RUSH: This is Elizabeth Vargas today on ABC's Good Morning America, host Diane Sawyer and Charlie Gibson are talking with her and ABC News President David Westin. And Diane Sawyer says, "To that point, being in the Iraqi vehicle was part of the story. The story right now is the Iraqi troops traveling with the American troops."
VARGAS: Are they prepared enough to take over the security of Iraq so that American forces can come home? That is the big single issue in Iraq right now, and I covered the story when I was there, Bob was out covering the story. You can't assess their readiness unless you're traveling with them and observing them do their job.
RUSH: All right, so this is basically a scheme here. The subtext of this is all this is Bush's fault. The Iraqi troops are not ready, and our anchorman, Bob Woodruff is over there. He has to go with the Iraqis. He has to go with the armored personnel carrier. It's not quite up to snuff, he has to do that to get the story. And, of course, traveling in this less secure vehicle. But that's what the Iraqi security forces are in, that's the story. It's Bush's fault. Up next is ABC News President David Westin -- pardon me, I got a frog in the throat here today, folks. I'll try not to clear my throat too often in your presence. Charlie Gibson says, "David, in some way does this change things now in the kinds of risks to be assumed and the kinds of things that reporters might do? Because this is so high profile, and in fact even though we've had so many reporters already who have died as Diane mentioned."
WESTIN: My initial reaction is we've all talked about this as a very real possibility, but this makes it real. I mean, we've talked about it, we knew someone was going to get hurt. We discussed what can we do to try to minimize that risk, how cautious can we be. But now it's really one of us, and two of us, actually. What choice do we have? As long as the United States is over there, and our men and women are over there and they're in harm's way, this is a story we have to--
VOICE: Every day.
WESTIN: Every single day, what choice do we have but to figure out as best we can how to cover that story? That's what we do.
RUSH: Okay, I understand what these people are trying to say here, but you talk about insensitivity. The idea that this makes it real. This is a news organization which participated in the happy count-up to a thousand soldier deaths, 1,500 soldier deaths, 2,000 soldier deaths, that didn't make it real. This makes it real, Bob Woodruff and the ABC cameraman being hurt. This makes it real. The soldiers, ah, that's what they do, they're props, you know, when they die, we can add up the numbers and we can hope to influence policy with this. But, oh, wait a minute, this is real, this is finally real. Our men and women in uniform get hurt every day over there defending freedom. It's been real to all of us since it began. I guess it's a new aspect of journalism. "Well, what we report on, you know, it doesn't really happen until it happens to us, then it's real." Now, Gibson then said -- and he's talking to ABC's David Wright in Baghdad -- says, ?Well, when the bomb went off, Bob Woodruff and his cameraman were in an Iraqi armored vehicle in a convoy of Iraqi soldiers and members of the US 4th Infantry Division. ABC's David Wright in Baghdad has a minute by minute account of what we know about how this happened.?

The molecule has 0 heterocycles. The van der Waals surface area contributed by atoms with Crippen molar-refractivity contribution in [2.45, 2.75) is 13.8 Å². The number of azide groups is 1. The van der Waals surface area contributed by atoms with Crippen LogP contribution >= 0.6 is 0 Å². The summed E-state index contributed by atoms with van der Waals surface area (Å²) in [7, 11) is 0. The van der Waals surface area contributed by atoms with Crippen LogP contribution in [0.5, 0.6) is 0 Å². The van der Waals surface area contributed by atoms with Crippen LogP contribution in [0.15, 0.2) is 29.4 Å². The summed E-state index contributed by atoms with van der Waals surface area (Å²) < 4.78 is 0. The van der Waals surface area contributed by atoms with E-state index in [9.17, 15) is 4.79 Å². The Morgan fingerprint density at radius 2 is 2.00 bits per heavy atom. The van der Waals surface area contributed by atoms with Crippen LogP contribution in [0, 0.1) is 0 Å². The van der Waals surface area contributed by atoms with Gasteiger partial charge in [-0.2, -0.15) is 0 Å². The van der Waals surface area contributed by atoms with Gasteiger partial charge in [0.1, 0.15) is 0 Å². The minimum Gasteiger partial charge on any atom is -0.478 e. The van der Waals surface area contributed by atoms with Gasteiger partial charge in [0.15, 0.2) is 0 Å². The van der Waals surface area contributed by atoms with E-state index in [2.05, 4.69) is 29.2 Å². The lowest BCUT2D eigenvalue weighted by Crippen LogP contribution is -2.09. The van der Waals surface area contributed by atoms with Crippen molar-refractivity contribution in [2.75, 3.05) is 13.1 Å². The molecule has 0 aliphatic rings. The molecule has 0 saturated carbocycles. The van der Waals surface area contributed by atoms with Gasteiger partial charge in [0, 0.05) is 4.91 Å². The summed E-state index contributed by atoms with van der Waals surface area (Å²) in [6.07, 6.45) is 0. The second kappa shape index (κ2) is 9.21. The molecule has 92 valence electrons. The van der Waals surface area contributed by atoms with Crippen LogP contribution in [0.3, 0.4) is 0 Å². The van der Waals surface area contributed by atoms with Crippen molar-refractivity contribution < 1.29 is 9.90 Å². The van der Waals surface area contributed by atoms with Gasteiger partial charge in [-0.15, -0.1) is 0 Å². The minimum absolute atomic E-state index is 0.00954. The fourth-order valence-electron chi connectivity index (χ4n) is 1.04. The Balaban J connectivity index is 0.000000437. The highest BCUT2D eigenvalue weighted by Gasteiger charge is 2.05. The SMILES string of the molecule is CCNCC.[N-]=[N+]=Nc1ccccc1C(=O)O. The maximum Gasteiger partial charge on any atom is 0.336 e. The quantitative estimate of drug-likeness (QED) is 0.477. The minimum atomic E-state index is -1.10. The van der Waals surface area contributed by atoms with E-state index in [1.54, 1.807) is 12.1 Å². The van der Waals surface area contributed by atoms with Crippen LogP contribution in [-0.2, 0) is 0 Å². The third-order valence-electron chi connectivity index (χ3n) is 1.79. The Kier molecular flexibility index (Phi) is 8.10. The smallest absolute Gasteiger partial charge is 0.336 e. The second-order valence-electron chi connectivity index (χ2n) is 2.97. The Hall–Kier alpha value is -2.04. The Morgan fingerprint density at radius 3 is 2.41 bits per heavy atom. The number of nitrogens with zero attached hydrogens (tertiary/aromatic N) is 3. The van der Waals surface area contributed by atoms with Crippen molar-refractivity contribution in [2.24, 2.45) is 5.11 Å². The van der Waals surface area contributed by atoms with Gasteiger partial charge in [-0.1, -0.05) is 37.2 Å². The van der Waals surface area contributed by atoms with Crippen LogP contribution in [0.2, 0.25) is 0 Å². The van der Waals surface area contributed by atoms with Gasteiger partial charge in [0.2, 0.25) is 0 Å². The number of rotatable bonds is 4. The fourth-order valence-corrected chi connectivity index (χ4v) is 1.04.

WRIGHT: Both of them, when they went out on this assignment, serious veteran war reporters. And they knew full well that this is a dangerous place. Bob and his team were riding in the lead vehicle in the convoy, an Iraqi light armor personnel carrier, wearing helmets and flak jackets, they stood in the back hatch taping a stand-up when the explosion hit.
RUSH: They stood in the back hatch taping a stand-up when the explosion hit. Now, this just seems to be so out of touch and so far removed from reality. Serious veteran war reporters. They knew full well this is a dangerous place. Bob and his team were riding in the lead vehicle, an Iraqi light armored personnel carrier, wearing helmets and flak jackets. By the way, body armor, which, how long ago was it the media was telling us about how poor the body armor was? The body armor wasn't working. American troops didn't have the proper equipment, they weren't properly equipped, they weren't properly protected. Bush and Cheney didn't care. Rumsfeld should be fired, and now they're out there saying it was the body armor that literally saved the lives of Bob Woodruff and his cameraman over there. How fast these 180s are made. At any rate, I have all the sympathy here in the world for Bob Woodruff, don't misunderstand, folks, I just think it is instructive to look at what it takes for these people to understand that this is real and that this is dangerous.
They run stories trying to impugn the character and the makeup and the intellect of the armed forces that volunteer to go over there. We've chronicled these stories for you, at least in newspapers over the past year. They're a bunch of hayseeds, they're a bunch of hicks, they don't have any future because they live in America; and as everybody knows, it's 1930s in the American economy, so there is no future. These people are so dumb and stupid they can barely get out of high school, much less have a chance to go to college, and so the Army and running the risk of getting killed, why, that's the only chance these people have. How many stories, if there were one there were 20 that we chronicled last year. You know, we get all of this attention -- and I don't mind it -- all this attention paid when an anchorman gets hit, but the average story of a car bomb in Iraq is how the insurgents are winning, how we don't know how to win the peace, but we never get stories of the wounded American man and woman in uniform, not like this. The disparity here in how reality is defined and how it is even felt, is quite stark.